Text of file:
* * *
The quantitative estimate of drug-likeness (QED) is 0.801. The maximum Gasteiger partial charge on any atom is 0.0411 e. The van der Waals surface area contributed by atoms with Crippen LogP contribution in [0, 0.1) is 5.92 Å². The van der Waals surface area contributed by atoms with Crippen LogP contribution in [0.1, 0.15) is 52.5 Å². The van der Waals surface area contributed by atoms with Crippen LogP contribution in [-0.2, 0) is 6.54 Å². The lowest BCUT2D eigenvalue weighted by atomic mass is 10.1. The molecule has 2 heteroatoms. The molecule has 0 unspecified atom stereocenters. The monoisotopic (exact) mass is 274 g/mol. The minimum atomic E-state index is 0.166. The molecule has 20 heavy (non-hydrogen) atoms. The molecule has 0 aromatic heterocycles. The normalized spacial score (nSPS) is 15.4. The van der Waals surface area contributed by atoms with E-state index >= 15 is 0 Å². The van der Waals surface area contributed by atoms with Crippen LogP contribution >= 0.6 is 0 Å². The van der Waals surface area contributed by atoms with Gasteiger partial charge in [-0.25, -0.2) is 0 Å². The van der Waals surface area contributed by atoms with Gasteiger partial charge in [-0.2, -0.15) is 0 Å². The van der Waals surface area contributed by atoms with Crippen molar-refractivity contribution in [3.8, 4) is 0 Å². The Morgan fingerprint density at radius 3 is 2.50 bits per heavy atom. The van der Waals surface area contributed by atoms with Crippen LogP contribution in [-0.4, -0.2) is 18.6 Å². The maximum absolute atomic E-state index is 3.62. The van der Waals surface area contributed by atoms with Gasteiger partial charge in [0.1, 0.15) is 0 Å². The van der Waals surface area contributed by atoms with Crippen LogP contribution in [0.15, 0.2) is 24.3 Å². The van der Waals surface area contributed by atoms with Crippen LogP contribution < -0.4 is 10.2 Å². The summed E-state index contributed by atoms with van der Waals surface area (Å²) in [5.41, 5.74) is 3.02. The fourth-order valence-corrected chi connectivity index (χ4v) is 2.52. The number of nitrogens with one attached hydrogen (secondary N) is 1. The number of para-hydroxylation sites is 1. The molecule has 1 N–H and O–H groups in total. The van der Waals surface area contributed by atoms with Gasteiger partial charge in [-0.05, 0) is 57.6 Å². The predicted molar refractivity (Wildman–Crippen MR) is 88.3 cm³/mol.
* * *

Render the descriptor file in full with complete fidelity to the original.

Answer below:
The quantitative estimate of drug-likeness (QED) is 0.801. The maximum Gasteiger partial charge on any atom is 0.0411 e. The van der Waals surface area contributed by atoms with Crippen LogP contribution in [0, 0.1) is 5.92 Å². The van der Waals surface area contributed by atoms with Crippen LogP contribution in [0.1, 0.15) is 52.5 Å². The van der Waals surface area contributed by atoms with Crippen LogP contribution in [-0.2, 0) is 6.54 Å². The lowest BCUT2D eigenvalue weighted by atomic mass is 10.1. The molecule has 2 heteroatoms. The molecule has 0 unspecified atom stereocenters. The monoisotopic (exact) mass is 274 g/mol. The minimum atomic E-state index is 0.166. The molecule has 20 heavy (non-hydrogen) atoms. The molecule has 0 aromatic heterocycles. The normalized spacial score (nSPS) is 15.4. The van der Waals surface area contributed by atoms with E-state index >= 15 is 0 Å². The van der Waals surface area contributed by atoms with Crippen LogP contribution >= 0.6 is 0 Å². The van der Waals surface area contributed by atoms with Gasteiger partial charge in [-0.25, -0.2) is 0 Å². The van der Waals surface area contributed by atoms with Gasteiger partial charge in [-0.2, -0.15) is 0 Å². The van der Waals surface area contributed by atoms with Crippen molar-refractivity contribution in [3.8, 4) is 0 Å². The Morgan fingerprint density at radius 3 is 2.50 bits per heavy atom. The van der Waals surface area contributed by atoms with Crippen LogP contribution in [-0.4, -0.2) is 18.6 Å². The maximum absolute atomic E-state index is 3.62. The van der Waals surface area contributed by atoms with Gasteiger partial charge in [0.1, 0.15) is 0 Å². The van der Waals surface area contributed by atoms with Crippen LogP contribution in [0.15, 0.2) is 24.3 Å². The van der Waals surface area contributed by atoms with Crippen LogP contribution < -0.4 is 10.2 Å². The summed E-state index contributed by atoms with van der Waals surface area (Å²) in [5.41, 5.74) is 3.02. The fourth-order valence-corrected chi connectivity index (χ4v) is 2.52. The number of nitrogens with one attached hydrogen (secondary N) is 1. The number of para-hydroxylation sites is 1. The molecule has 1 N–H and O–H groups in total. The van der Waals surface area contributed by atoms with Gasteiger partial charge in [-0.05, 0) is 57.6 Å². The predicted molar refractivity (Wildman–Crippen MR) is 88.3 cm³/mol.